Kawasakiho Ruze (Kawasaki’s Rose) (directed by Jan Hrebejk) — Pavel Josek (Martin Huba), once a political dissident, is now a respected doctor and beloved family man. At the beginning of the story, his grown daughter Lucie (Lenka Vlasáková) is very ill. When she recovers, she discovers her husband, Ludék (Milan Mikulcik), has been unfaithful. Ludék is also extremely jealous of all the attention paid to his revered father-in-law, who is being featured in a documentary celebrating his life and work. Ludék is working on the film as a sound engineer and discovers a blot in Pavel’s story. In the ‘70s, he worked for the Czech secret service as an informer, betraying a friend who was forced to flee the country, a man who, it is discovered, is the biological father of Lucie. Like L’arbre et la Foret, this is a highly proficient and subtle work with strong performances (also gorgeously shot in 35mm CinemaScope) on one family’s (re)discovery of their past, both personal and collective memory resonating to create a quietly painful portrayal of guilt and forgiveness. The screenplay, written by Hrebejk’s long-time collaborator Petr Jarchovsky, received the Sazka Award in 2009.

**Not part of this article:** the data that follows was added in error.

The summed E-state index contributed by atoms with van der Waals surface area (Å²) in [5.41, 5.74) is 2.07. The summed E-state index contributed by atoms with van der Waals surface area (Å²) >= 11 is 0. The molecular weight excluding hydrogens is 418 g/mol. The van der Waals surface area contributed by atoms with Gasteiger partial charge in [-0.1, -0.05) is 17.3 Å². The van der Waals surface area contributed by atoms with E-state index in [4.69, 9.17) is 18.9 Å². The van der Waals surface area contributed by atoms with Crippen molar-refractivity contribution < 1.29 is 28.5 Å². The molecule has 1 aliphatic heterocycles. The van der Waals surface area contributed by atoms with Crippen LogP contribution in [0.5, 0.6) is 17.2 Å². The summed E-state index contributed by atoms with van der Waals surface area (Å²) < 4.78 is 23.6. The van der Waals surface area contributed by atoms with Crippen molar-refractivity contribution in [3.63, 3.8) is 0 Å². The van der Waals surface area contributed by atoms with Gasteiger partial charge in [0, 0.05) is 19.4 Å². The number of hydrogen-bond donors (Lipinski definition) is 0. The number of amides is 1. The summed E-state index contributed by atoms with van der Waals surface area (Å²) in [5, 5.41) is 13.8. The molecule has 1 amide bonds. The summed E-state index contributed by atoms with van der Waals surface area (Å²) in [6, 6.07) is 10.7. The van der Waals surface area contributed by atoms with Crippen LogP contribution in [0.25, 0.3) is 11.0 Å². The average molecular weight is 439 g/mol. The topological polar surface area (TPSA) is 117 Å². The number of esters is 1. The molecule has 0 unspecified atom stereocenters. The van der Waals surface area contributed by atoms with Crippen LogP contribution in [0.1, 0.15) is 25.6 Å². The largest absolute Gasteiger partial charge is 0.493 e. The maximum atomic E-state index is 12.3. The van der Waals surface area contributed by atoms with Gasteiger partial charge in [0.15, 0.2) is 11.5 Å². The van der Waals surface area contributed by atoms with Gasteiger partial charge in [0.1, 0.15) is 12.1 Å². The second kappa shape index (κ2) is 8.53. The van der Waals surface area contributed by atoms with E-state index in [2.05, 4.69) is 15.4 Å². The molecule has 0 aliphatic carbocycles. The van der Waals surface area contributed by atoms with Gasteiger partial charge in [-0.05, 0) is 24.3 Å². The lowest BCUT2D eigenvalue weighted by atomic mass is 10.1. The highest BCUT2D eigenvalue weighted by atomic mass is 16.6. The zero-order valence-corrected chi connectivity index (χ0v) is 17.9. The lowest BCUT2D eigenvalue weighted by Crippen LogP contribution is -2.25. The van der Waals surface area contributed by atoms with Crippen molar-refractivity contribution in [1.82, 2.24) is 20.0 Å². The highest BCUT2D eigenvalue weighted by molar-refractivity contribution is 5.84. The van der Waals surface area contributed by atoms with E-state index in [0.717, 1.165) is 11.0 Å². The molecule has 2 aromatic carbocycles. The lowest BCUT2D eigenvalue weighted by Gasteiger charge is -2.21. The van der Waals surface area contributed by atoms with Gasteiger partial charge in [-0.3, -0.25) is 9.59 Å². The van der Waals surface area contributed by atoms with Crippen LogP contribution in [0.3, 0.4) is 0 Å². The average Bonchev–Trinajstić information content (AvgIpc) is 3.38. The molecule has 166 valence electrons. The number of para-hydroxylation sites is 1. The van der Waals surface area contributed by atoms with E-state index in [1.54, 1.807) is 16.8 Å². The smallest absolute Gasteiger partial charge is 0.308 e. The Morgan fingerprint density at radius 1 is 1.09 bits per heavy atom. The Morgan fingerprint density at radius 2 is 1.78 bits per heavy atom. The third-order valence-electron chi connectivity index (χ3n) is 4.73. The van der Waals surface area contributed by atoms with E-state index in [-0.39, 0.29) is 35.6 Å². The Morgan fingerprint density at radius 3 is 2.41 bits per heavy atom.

Phobidilia (directed by Yoav Paz and Doron Paz) — The brothers Paz have created a singular vision in their first feature. Born into a family of stage and film directors in Natanya, Israel, they began working in the music video and commercial world. The film’s protagonist, the young Regev Wainblum (Ofer Shechter), has experienced a profound personal crisis that was very public. He withdraws from the world and holes up in his apartment, having his food delivered to his door, watching hours and hours of television and finding companionship on the Internet. After four years of this, estate agent Grumps (Shlomo Bar Shavit) pays him a visit and tells him he’s been ordered by the landlord to kick Wainblum out so he can sell the apartment. Grumps is a holocaust survivor (a survivor because he knows something about hiding out), a tough old man who won’t take no for an answer. Daniela (Efrat Baumwald) also pays a visit doing door-to-door market research and the two are soon embroiled in a passionate, but totally misunderstood, love affair. Both Grumps and Daniela try to coax Wainblum out of his lair, but he resists them both, his relationships with them devolving into a fight to the finish in his commitment to never, ever leave and go outside again. The Paz brothers get extremely strong and well-defined performances from their small cast, each of whom give riveting performances.